However, NCCRs do not only excel in strategic research, but also support young talents and aim to actively promote women’s careers in science (statement SNSF).

While the output of the basic research of the NCCR MUST itself can be difficult to explain to the general public, concepts such as “ultrafast”, “laser”, “technology”, “light” were well suited for communication efforts, and were actually intriguing and visually entertaining such as laser swords, bending laser beams, colours, or communication with lasers.

An outstanding achievement of our educational outreach to the youngest generation and the general public is the book A Journey into Time in Powers of Ten by Anna Garry and Thomas Feurer, which was published in 2015. This book presents in an intuitive format the breadth of timescales relevant in nature and allows glimpses into the research of the NCCR MUST. The book is available in English, German and French and in form of posters, specifically for outreach activities and exhibitions. Building on the success of the book, in 2022 we published “10HOCH. Dimensionen zwischen Urknall und Verglühen. Eine Reise in die Zeit” together with the Gymnasium and FMS Lerbermatt, Köniz. In total several teachers and more than 300 high school students were involved; a book and films were created where high school students give us a glimpse into their “time”.

Further highlights were the repeated participation in Scientifica, the science exhibition of ETHZ and UZH, “Nacht der Forschung” (Bern) or “La Nuit de la Science” (Geneva) with talks, posters, and experimental shows.

We developed several educational tools, accessible for the general public but also to train undergraduate students, which emerged from an NCCR MUST-funded education competition for PhD students, postdocs, and PIs. Among others, these competitions yielded the Pendulum clock (ETHZ, now available from the University of Bern), the Stroboscope (University of Geneva) or the Orange Laser (ETHZ and University of Bern).    

To increase awareness for equal opportunities within the NCCR MUST network, we included a gender related presentation or tutorial to the program of all Annual Meetings. On top of this measure, we organized biannual Gender and Science Meetings – during the last eight years organized with the Cluster of Excellence RESOLV (Germany) – open to all NCCR MUST members to offer a unique platform to share experiences and developments, to learn about institutional programs, and to discuss and exchange ideas. In the March 2022 meeting, with the focus on culture change in academia, over 50 scientists participated with a balanced representation of gender and academic level. Through these dedicated topical meetings, the NCCR MUST was able to trigger a broad discussion throughout the entire network and beyond, and across all levels of hierarchy on equal opportunity and diversity.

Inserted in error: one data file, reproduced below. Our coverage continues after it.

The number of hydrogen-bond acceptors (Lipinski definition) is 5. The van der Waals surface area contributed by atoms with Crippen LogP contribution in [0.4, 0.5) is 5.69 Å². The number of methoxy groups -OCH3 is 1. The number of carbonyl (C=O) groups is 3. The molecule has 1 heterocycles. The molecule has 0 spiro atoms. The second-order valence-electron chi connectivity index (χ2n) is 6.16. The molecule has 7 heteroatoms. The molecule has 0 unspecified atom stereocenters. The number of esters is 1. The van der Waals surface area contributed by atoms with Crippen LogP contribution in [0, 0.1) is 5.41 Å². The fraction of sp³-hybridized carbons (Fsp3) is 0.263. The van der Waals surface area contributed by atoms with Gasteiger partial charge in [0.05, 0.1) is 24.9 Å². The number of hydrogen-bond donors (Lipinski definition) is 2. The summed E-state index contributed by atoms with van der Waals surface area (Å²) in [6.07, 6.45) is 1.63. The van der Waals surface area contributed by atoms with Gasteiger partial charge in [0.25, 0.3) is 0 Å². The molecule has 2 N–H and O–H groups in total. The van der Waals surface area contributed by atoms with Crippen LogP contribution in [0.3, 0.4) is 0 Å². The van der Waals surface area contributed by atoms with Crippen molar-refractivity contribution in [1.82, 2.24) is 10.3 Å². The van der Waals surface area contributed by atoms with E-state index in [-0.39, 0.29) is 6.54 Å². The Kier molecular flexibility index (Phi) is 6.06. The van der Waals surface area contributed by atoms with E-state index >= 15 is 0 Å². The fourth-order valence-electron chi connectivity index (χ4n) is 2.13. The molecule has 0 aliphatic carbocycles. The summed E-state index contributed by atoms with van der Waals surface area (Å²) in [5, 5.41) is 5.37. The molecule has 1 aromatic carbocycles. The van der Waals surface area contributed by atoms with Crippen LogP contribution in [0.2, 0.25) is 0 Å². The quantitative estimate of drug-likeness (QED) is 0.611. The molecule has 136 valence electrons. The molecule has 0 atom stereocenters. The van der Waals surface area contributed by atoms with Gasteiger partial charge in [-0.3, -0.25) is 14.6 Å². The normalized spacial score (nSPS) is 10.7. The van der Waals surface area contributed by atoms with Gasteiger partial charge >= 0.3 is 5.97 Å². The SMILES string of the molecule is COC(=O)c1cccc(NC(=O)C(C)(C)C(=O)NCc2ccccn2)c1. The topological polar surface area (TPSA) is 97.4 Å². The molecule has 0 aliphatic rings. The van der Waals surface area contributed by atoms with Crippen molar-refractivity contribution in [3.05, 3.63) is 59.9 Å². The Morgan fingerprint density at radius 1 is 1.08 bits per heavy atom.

We participated in the #NCCRWomen campaign, in which all active NCCRs contributed short videos of female scientists to celebrate the 50th anniversary of the women's right to vote in Switzerland published on YouTube, Instagram, and Twitter.

We initiated the OPN column: Reflections in Diversity and published the book “Inspiring Conversations with Women Professors: The Many Routes to Career Success” by Anna Garry. We established a peer mentoring program for first-year students at the ETHZ (in collaboration with the NCCR QSIT under the leadership of Anna Garry, a fellowship program for postdoc mothers at the Department of Physics of the ETHZ to support female postdocs who are simultaneously starting a family and pursuing a research career and the Inter-MUST Women Postdoc Award, in which awardees worked with two or more PIs in the network on a collaborative research program. One of the unique high-impact accomplishments of the NCCR MUST was the foundation of the ETH Women Professor Forum (ETH WPF) to support networking and strengthen female scientists on a higher hierarchy level with director Keller as the founding president (2012-2016). Initially founded within ETHZ, the ETH WPF network was expanded into the full ETH domain (ETHZ and EPFL). 

Scientific impact and international visibility - Major scientific contributions of the NCCR MUST

MUST for Molecular Ultrafast Science and Technology highlights the two pillars of the NCCR. Ultrafast technology at the forefront is often a prerequisite for breakthrough scientific advances and hence a fundamental pillar of the NCCR MUST. Over the past 12 years, NCCR MUST researchers have pioneered or substantially contributed to a variety of ultrafast technologies.

Scientific impact and international visibility (PDF)